I'd bought some new hooks on Saturday evening, so I was anxious to try them out. If you've never tried it before, using hooks can be terrifying. Mind you, I've taken quite a few falls on gear, some not so good, and countless falls on bolts both in the gym and outside, so committing to a fall is not something that I generally have a problem with. Aid climbing, however, presents a new challenge in this regard. The anticipation, the tension—I haven't perfected moving between aid placements yet, so I have a hard time feeling like I can bounce test a piece without just committing so much weight that I'm along for the ride, if and when something pops (NSFW language).
I place the first hook of my climbing career on what seems to be a decent little bulge on top of a miniature arete up above. I clip the aider and shift a bit of my weight onto the piece in a small bounce test, just to see if the hook wants to move at all. It doesn't, so I steel myself—noticing that it's taking a little longer than usual for me to commit—and I step off of my solid piece below, and into the unknown.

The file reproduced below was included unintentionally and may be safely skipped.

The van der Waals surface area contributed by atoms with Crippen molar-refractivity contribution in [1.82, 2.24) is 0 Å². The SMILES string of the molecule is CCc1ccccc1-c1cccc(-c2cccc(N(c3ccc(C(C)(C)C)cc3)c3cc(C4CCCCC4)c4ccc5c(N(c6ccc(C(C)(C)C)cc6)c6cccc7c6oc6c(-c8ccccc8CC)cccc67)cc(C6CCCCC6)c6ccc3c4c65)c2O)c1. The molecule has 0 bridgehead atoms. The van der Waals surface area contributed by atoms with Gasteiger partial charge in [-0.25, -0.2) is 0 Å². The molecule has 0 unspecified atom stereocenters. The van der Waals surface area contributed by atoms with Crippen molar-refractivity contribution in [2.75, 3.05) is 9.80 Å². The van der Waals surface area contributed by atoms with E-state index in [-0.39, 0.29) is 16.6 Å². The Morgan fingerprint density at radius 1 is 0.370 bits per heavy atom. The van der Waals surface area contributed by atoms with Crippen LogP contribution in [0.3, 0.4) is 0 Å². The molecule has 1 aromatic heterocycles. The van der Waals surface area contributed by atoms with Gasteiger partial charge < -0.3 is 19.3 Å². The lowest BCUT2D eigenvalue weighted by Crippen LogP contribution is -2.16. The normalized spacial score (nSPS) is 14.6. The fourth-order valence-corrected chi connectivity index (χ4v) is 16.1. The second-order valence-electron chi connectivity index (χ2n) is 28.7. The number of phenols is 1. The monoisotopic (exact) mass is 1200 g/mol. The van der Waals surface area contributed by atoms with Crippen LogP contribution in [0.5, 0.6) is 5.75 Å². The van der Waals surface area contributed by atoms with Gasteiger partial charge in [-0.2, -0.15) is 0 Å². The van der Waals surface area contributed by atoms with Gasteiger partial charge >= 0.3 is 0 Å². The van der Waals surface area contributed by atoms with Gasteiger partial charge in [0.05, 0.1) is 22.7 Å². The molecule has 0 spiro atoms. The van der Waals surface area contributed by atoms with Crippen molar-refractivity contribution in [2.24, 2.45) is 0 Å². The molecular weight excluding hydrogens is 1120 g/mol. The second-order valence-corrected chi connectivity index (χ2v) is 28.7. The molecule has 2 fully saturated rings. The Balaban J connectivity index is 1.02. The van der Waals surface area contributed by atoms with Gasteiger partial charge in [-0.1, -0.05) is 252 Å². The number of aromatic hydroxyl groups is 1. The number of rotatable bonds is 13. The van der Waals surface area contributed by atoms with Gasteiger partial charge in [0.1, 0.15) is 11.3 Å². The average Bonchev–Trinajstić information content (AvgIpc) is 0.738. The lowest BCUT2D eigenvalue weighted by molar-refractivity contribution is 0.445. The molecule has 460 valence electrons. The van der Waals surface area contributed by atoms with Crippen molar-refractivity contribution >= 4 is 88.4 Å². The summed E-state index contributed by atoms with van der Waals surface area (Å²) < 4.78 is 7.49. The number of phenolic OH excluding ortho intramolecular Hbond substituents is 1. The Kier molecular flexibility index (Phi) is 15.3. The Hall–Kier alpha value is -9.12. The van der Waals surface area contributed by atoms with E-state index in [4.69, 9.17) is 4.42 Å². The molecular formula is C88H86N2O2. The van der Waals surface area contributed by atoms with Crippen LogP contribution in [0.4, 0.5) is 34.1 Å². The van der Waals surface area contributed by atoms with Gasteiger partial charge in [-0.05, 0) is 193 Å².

I hang on it for a second, hesitating, and get ready to climb up.
This seems like the most horrible sound you can hear during that moment of tension; rock dust flies, and my knuckles scrape against the rough granite as I fall. Aid climbing lesson number one: Always wear gloves.